Daniel Smith's Primatek watercolor line is made entirely from minerals specifically selected for beautiful, luminous color.
Science & Art Unite! Daniel Smith Watercolors
Most of these pigments are extremely lightfast.
Biological- Obtained from plants and animals or their byproducts.
Tyrian Purple (derived from a mollusc)
Indigo (derived from the wode or indigo plant)
Obtained by mixing components to make a pigment. Although synthetic pigments have been available in some form for a long time, there was a huge boom in synthetic pigment discovery and production during the Industrial Revolution.
Ultramarine (post Industrial Revolution)
No other colors have both the intensity and transparency of the quinacridone family. They are synthetic organic pigments, created in the world's most advanced color laboratories. Minuscule pigment particles are exceptionally uniform in size and shape, which translates to unfailing behavior in the paint.
Synthetic pigments are often used to replace originals that are difficult, dangerous, or inhumane to obtain or use. Examples include Indian Yellow (inhumane), Vermillion (toxic), and Ultramarine (rare).
Interested in a specific pigment, and want to learn more about how it's made? Check this page out! Or learn the history behind an entire color family by clicking here.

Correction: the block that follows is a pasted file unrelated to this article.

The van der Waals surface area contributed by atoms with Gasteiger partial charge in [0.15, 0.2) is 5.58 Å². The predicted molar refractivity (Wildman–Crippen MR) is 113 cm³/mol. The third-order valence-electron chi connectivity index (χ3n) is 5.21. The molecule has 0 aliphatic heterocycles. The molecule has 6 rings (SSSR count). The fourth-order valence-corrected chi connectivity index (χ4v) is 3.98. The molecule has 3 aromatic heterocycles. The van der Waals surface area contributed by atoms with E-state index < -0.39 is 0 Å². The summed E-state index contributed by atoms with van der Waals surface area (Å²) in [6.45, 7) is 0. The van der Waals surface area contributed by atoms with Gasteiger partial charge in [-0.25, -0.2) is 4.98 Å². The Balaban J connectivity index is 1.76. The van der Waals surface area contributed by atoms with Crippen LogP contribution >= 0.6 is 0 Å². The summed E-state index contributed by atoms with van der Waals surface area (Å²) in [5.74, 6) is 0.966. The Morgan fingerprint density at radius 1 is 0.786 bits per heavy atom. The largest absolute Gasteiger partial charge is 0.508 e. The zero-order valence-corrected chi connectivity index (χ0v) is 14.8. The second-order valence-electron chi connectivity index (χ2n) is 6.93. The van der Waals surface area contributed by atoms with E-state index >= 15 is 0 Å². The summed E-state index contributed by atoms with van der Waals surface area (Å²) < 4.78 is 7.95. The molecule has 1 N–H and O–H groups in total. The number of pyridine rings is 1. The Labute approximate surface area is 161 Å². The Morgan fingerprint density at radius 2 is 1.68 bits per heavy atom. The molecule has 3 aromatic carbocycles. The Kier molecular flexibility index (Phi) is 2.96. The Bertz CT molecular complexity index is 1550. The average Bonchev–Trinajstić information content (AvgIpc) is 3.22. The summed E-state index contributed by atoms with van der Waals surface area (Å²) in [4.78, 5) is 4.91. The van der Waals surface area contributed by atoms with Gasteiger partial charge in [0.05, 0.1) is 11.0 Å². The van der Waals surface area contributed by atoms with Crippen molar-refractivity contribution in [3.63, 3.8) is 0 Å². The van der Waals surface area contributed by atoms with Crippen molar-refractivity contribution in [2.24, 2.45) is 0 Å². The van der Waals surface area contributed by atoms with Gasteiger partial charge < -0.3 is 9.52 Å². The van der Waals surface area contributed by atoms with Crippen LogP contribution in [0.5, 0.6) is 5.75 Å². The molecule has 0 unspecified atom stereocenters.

For more information on Organic Pigments, Inorganic Pigments, and Synthetic Pigments, and how they can affect your watercolor, check out this wonderful post by Jan Hart for the Daniel Smith blog.
In general, mineral, metal, and earth based pigments tend to be granulating, whereas synthetic pigments tend to be staining. This is due to particle size- inorganic pigments tend to have larger particles, synthetics tend to have smaller particles.
Different pigments may have differing individual properties, so experimentation is a great way to get to know your palette!
I want to make my own!
Making Watercolor Paint- Owings Art
Making Your Own Watercolor Paints- P1- Eve Bolt-Bolt's Vault